This didn’t stop Eli’s drive for education. He went to college in the evenings at St John’s University studying accounting. After two years of school, he was drafted in 1941 when World War II broke out.
While stationed in Fort Knox, Kentucky, he learned at his first battalion review that they needed a typist. This is where his clerical training would come in handy. He became an administrator, or a non-commissioned officer, therefore was never deployed overseas.
In 1939, he met the love of his life, Rosalind, or Roz as she’s known. They had met at a temple dance when he asked her to dance. They had a splashy wedding at the Waldorf Astoria on December 5th, 1943 that would be the envy of brides today. They had three children: Barry who was born in 1947, Eric in 1950 and Laurie in 1958. Both Barry and Eric live in Pennsylvania where both are Optometrists’ and Laurie lives in Hollywood, Florida.
After the war ended 1945, Eli went back to work at Revlon. He became an Administrator in the Drug and Sales Department until the 1950’s. During this time, he attended night school at New York University, eventually earning a degree in Marketing in 1950. In 1954 he became a sales person and called on drug stores and department stores in New York and New Jersey. He was promoted from there to become District Manager, then Regional Manager where he had a territory overseeing sales people from Maine to Virginia where he would fly to and from each city, staying in first class hotels. One of the benefits of working for Revlon was that Roz never lacked a thing from the company and got samples of anything she needed.
In 1974 Eli became the Director of Sales where he would oversee all the Sears and Montgomery Ward’s stores around the nation. After 40 years with the company, Revlon gave Eli and Roz a first class trip to England, Greece and Italy and a return trip aboard the Queen Elizabeth II to New York. On top of that, they gave him a party at the Four Seasons Hotel with Charles Revson. They even were able to take their youngest daughter Laurie along with them. After 50 years with Revlon, he was given a Cadillac. In 1992, after 55 years, they offered him another position, but it required more traveling. He was done with the traveling and finally decided to retire at the age of 72.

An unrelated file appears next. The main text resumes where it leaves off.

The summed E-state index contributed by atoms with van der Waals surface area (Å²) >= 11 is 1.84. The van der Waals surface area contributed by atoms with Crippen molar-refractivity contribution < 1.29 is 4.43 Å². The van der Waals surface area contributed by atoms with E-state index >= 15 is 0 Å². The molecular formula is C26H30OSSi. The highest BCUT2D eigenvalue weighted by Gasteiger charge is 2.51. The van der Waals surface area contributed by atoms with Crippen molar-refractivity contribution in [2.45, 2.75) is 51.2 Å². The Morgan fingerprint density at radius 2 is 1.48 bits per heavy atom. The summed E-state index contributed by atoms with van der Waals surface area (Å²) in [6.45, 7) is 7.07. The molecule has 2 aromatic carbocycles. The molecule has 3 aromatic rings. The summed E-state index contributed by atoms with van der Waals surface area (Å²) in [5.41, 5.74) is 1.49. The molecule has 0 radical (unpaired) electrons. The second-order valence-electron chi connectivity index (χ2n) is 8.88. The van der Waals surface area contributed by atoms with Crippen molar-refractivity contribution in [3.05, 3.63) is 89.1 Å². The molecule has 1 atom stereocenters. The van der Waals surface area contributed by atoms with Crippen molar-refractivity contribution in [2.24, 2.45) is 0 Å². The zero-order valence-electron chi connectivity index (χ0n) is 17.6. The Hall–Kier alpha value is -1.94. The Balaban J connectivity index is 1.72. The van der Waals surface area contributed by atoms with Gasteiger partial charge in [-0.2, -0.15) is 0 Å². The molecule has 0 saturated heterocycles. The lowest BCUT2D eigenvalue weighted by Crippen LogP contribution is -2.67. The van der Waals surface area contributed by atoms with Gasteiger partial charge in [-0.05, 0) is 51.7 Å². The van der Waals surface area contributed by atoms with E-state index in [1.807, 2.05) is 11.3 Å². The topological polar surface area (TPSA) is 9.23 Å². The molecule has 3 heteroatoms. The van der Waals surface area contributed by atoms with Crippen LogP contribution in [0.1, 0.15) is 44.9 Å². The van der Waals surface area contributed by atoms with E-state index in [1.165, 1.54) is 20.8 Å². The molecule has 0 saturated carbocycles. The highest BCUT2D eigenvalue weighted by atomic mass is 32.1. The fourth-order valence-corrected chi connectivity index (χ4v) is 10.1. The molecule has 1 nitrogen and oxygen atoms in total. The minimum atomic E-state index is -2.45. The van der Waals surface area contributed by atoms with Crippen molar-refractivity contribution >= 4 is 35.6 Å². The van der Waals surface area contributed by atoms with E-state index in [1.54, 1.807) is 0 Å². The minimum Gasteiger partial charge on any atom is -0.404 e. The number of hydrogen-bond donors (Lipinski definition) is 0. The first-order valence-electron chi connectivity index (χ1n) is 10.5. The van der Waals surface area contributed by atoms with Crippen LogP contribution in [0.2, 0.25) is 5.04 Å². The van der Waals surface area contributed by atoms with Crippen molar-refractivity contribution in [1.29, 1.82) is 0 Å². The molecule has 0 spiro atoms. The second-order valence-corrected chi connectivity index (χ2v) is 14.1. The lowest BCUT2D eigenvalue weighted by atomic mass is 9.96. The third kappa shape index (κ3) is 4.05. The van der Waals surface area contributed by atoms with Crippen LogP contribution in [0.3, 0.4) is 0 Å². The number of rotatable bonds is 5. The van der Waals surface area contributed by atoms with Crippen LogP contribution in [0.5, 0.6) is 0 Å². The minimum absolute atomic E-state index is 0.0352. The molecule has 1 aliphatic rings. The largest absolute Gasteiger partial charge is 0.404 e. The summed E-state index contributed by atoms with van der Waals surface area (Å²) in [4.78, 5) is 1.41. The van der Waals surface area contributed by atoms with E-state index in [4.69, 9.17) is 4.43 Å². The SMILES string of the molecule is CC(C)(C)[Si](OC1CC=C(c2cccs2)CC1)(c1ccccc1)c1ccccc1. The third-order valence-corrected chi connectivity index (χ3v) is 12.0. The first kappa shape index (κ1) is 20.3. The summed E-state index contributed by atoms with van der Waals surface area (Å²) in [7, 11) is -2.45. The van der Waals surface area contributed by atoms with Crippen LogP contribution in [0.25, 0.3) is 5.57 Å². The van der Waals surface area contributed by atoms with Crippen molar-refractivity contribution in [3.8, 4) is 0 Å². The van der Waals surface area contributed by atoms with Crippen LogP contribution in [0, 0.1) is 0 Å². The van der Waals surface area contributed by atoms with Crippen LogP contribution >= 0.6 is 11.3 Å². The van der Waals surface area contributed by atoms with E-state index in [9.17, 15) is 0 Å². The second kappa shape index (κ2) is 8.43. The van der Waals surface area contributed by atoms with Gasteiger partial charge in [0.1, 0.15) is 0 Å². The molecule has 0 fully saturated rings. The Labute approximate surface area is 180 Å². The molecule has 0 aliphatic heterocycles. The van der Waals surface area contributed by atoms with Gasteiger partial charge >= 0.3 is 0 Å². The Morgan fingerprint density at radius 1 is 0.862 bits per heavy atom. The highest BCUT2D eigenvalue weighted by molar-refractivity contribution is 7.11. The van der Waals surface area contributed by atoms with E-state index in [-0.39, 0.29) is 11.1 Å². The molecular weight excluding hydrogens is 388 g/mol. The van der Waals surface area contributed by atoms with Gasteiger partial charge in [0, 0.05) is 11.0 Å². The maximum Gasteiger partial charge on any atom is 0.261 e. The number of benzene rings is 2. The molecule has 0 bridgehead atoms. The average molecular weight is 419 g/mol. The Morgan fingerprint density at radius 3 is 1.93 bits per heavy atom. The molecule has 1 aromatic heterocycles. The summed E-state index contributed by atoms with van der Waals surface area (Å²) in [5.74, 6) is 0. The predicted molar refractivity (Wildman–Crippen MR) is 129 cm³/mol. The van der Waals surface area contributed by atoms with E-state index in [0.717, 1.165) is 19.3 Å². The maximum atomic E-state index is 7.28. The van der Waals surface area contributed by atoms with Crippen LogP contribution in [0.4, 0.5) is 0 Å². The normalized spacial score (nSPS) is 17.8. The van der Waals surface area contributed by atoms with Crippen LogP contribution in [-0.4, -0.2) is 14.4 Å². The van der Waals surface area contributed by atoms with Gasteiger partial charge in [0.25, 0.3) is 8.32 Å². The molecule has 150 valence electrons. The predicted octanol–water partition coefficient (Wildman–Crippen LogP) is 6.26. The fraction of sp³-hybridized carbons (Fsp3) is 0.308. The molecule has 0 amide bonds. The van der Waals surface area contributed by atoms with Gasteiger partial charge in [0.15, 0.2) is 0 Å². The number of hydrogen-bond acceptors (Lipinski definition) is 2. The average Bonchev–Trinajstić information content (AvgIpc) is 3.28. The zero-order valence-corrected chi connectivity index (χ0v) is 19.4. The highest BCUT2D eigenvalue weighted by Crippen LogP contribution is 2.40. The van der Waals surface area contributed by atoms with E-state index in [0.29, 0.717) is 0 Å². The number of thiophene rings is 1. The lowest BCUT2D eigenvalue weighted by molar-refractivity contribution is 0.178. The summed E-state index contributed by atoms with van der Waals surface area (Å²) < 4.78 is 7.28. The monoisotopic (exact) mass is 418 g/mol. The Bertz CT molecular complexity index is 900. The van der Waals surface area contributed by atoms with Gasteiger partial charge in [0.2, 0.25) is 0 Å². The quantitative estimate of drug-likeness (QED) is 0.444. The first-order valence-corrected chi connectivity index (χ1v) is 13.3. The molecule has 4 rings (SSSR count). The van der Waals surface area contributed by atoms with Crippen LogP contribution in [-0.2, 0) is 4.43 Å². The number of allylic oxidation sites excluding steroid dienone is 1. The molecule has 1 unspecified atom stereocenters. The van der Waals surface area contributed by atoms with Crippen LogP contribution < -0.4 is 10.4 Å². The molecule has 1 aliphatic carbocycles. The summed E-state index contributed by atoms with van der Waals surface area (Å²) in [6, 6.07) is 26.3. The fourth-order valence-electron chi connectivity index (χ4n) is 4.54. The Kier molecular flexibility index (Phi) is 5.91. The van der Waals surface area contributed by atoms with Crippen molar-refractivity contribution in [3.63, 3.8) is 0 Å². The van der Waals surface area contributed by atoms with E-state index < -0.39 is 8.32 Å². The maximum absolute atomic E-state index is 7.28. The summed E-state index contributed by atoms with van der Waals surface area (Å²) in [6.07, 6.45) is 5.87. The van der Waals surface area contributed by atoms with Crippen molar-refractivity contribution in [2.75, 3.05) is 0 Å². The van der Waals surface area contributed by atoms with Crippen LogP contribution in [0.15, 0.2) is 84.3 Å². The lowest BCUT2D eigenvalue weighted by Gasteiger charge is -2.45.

In 1975 Eli and Roz moved to Florida to Emerald Hills. They had a spacious home there and joined the country club. However, they loved golfing and socializing at the Woodlands Country Club much more. After five years of driving back and forth between Hollywood and Tamarac, they decided to buy a home in the Woodlands in 2000.
An avid golfer since 1945, Eli still plays today with his neighbors, Mel Dorfman, Larry Torn and Murray Weinberg, He also loves tournaments, and mixed foursomes. “Especially with ladies:” he added with a smile.
“He is an amazing person and an unbelievable golfer. [He] can still shoot his age or better,” said fellow golfer Sara Jane Rose. “My most memorable golf vision of Eli was when he competed in the Can Am. He was the oldest member of the team and won all his matches. He is so competitive. I am truly fortunate to have such a wonderful friend.”
Outliving his parents age by many years, I asked Eli how he got to be 91. He credits being at the right place at the right time and luck. But I think I know what his secret is: Keeping his mind active with reading, staying physically fit, and having a positive outlook on life. At 91, Eli is still charming; a bit of a flirt and his love for life is infectious.
- Sharon Aron Baron created the Woodlands Tamarac in 2010 for original News for the community. In 2011 she went on to create Tamarac Talk, in 2012, Coral Springs Talk and 2017, Parkland Talk.